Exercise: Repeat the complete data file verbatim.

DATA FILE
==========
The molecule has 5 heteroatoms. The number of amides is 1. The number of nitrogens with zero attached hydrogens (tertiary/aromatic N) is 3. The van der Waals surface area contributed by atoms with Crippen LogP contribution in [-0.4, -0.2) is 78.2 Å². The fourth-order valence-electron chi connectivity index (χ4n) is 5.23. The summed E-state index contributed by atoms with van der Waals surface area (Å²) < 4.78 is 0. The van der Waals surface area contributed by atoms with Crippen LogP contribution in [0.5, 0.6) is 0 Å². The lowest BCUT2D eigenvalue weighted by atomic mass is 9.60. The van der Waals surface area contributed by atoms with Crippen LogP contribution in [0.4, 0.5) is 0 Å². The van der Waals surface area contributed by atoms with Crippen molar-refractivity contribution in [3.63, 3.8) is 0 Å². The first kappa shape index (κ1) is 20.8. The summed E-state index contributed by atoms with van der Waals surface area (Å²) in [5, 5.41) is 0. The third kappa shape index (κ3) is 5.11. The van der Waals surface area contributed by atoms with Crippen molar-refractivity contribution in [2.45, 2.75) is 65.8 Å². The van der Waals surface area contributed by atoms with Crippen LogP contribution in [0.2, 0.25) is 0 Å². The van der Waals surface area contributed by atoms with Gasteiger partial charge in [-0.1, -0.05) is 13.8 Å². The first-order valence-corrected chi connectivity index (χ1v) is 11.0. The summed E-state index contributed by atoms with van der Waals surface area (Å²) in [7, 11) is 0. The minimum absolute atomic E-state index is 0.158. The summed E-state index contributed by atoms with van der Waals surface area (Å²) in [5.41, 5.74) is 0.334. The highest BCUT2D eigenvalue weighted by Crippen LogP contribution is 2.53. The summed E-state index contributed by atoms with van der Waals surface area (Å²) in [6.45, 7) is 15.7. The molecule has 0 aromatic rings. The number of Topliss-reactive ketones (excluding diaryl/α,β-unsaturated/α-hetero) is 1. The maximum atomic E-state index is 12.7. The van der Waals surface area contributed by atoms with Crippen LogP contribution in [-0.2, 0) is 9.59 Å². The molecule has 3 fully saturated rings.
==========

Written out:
The molecule has 5 heteroatoms. The number of amides is 1. The number of nitrogens with zero attached hydrogens (tertiary/aromatic N) is 3. The van der Waals surface area contributed by atoms with Crippen LogP contribution in [-0.4, -0.2) is 78.2 Å². The fourth-order valence-electron chi connectivity index (χ4n) is 5.23. The summed E-state index contributed by atoms with van der Waals surface area (Å²) < 4.78 is 0. The van der Waals surface area contributed by atoms with Crippen LogP contribution in [0.5, 0.6) is 0 Å². The lowest BCUT2D eigenvalue weighted by atomic mass is 9.60. The van der Waals surface area contributed by atoms with Crippen LogP contribution in [0.4, 0.5) is 0 Å². The van der Waals surface area contributed by atoms with Crippen molar-refractivity contribution in [3.63, 3.8) is 0 Å². The first kappa shape index (κ1) is 20.8. The summed E-state index contributed by atoms with van der Waals surface area (Å²) in [5, 5.41) is 0. The third kappa shape index (κ3) is 5.11. The van der Waals surface area contributed by atoms with Crippen molar-refractivity contribution in [2.45, 2.75) is 65.8 Å². The van der Waals surface area contributed by atoms with Crippen LogP contribution in [0.2, 0.25) is 0 Å². The van der Waals surface area contributed by atoms with Gasteiger partial charge in [-0.1, -0.05) is 13.8 Å². The first-order valence-corrected chi connectivity index (χ1v) is 11.0. The summed E-state index contributed by atoms with van der Waals surface area (Å²) in [7, 11) is 0. The minimum absolute atomic E-state index is 0.158. The summed E-state index contributed by atoms with van der Waals surface area (Å²) in [5.41, 5.74) is 0.334. The highest BCUT2D eigenvalue weighted by Crippen LogP contribution is 2.53. The summed E-state index contributed by atoms with van der Waals surface area (Å²) in [6.45, 7) is 15.7. The molecule has 0 aromatic rings. The number of Topliss-reactive ketones (excluding diaryl/α,β-unsaturated/α-hetero) is 1. The maximum atomic E-state index is 12.7. The van der Waals surface area contributed by atoms with Crippen LogP contribution in [-0.2, 0) is 9.59 Å². The molecule has 3 fully saturated rings.